Dave Colly of SAMSA is obviously very unhappy about the situation as not only is there the problem of disposing of the ship if the owners are not forthcoming with any money, but also its’ cargo – 70 tons of frozen tuna. It would appear that South Africa is going to take a hit financially with the selling of the fish which, according to press reports, is regarded as ‘too tainted by scandal’ for the Japanese market.

Why are the owners of these ships allowed to get away with washing their hands of the responsibility of their vessels at the first sign of trouble or, more accurately, expense? And what can South Africa do to protect itself from continually being forced to bail out these vessels in distress?

Newspaper articles report that the Panos Earth (another vessel abandoned in our waters) has now been sold at judicial auction to a Chinese company for $2.17 million (about R22.3m), unfortunately well below what it is actually worth. Ed Greiner, the maritime lawyer who acted for salvors Smit Amandla Marine and Smit Marine SA, was quoted in the press as saying of the creditors that ‘certain people will be paid in full, certain people will be paid pro rata and certain people will not be paid at all.’ Too bad if you are in the latter catagory.

In other news, it would seem that the powers that be have finally woken up and are on track to reintroduce the lapsed system of having independent observers on board fishing vessels in an attempt to ensure that South Africa does not lose its certification with the Marine Stewardship Council, as well as its’ lucrative overseas markets.

Johan Augustyn of the Department of Agriculture, Forestry and Fisheries (DAFF) stated that ‘it was never a policy decision not to have the observer programme, it was simply a result of financial and bureaucratic problems’ and that the observer programme would hopefully be reintroduced within the year.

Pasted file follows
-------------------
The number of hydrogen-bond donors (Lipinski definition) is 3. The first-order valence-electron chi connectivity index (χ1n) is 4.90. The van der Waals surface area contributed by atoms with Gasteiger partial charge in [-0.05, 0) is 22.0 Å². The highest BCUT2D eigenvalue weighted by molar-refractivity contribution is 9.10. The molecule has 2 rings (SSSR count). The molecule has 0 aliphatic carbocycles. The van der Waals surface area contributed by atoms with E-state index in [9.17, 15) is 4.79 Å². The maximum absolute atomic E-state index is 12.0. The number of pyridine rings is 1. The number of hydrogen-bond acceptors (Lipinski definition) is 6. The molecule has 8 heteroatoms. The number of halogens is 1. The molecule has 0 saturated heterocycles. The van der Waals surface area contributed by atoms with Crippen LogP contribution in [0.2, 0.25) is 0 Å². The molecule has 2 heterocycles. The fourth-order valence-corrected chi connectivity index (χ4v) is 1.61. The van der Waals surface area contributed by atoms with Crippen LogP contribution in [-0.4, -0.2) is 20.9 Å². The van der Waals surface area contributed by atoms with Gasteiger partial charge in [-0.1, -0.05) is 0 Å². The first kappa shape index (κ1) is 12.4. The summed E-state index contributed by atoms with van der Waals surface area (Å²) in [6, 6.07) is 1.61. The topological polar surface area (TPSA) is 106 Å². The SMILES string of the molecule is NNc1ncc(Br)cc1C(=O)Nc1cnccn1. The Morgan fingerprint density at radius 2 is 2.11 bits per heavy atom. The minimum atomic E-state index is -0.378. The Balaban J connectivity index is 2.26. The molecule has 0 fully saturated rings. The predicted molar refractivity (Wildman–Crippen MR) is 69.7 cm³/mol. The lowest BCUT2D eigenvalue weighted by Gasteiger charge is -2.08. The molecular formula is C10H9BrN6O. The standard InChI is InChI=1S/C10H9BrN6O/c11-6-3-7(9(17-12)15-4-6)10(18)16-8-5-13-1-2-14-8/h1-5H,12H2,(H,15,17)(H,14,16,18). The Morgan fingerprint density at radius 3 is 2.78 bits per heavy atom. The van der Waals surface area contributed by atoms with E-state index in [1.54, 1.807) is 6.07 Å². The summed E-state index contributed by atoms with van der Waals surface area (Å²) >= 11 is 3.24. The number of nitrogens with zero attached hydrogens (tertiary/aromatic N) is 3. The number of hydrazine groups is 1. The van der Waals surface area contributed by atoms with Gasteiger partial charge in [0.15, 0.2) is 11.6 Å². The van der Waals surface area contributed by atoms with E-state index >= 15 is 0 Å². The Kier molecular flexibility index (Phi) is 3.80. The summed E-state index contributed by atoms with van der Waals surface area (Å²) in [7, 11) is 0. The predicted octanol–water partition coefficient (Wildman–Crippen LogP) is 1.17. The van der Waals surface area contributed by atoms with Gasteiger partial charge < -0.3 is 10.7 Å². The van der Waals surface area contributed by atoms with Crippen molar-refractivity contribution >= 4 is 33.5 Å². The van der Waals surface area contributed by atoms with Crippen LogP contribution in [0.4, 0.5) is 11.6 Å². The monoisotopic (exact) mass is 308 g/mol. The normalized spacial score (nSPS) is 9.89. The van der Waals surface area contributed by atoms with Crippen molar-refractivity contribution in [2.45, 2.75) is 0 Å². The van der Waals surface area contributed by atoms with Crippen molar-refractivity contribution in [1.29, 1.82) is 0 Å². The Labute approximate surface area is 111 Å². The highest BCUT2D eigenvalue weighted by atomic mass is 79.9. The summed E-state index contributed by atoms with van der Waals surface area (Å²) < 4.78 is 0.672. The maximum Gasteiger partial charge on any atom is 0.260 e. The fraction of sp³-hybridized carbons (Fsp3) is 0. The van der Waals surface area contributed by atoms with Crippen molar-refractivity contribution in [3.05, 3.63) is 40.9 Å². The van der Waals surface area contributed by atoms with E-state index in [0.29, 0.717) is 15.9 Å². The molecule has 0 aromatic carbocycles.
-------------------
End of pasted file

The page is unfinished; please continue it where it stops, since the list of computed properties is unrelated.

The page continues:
Surely DAFF can see that it is time to step up and get this done, and the sooner the better? South Africa’s place – and name – in the market is at stake.

A 1950’s tug boat left to rot in the harbour at the V&A Waterfront has been given a second lease on life in the unlikely form of a group of farmers from a Tractor and Engine club in Villiersdorp.

If you missed the report in the Cape Times, it seems that Keith Wetmore and his friend Andy Selfe approached the club about the possibility of saving the tug’s engines, but the club decided it would prefer to save the entire boat.

The tug, the Alwyn Vintcent, will undertake a rather long and strange journey, via Hopefield, Malmesbury, Tulbach and Worcester, to Villiersdorp and ultimately the Theewaterskloof Dam, where it is hoped that it will eventually be made into a tourist attraction.

The tug, one of the last coal-fired steam vessels, was built in Venice in 1958 and worked in Mossel Bay from 1959 – 1983. Messages from heritage enthusiasts around the world have started to pour in.

Good luck to this group of farmers from Villiersdorp and the next time you are in the area, why not pop by and spend a little time with the Alwyn Vintcent.

But perhaps, the most uplifting news from last week was the release of the South African couple who spent 20 months in the captivity of Somali pirates. Latest reports suggest that the couple, Bruno Pelizzari and Deborah Calitz, will be home in just a few short days.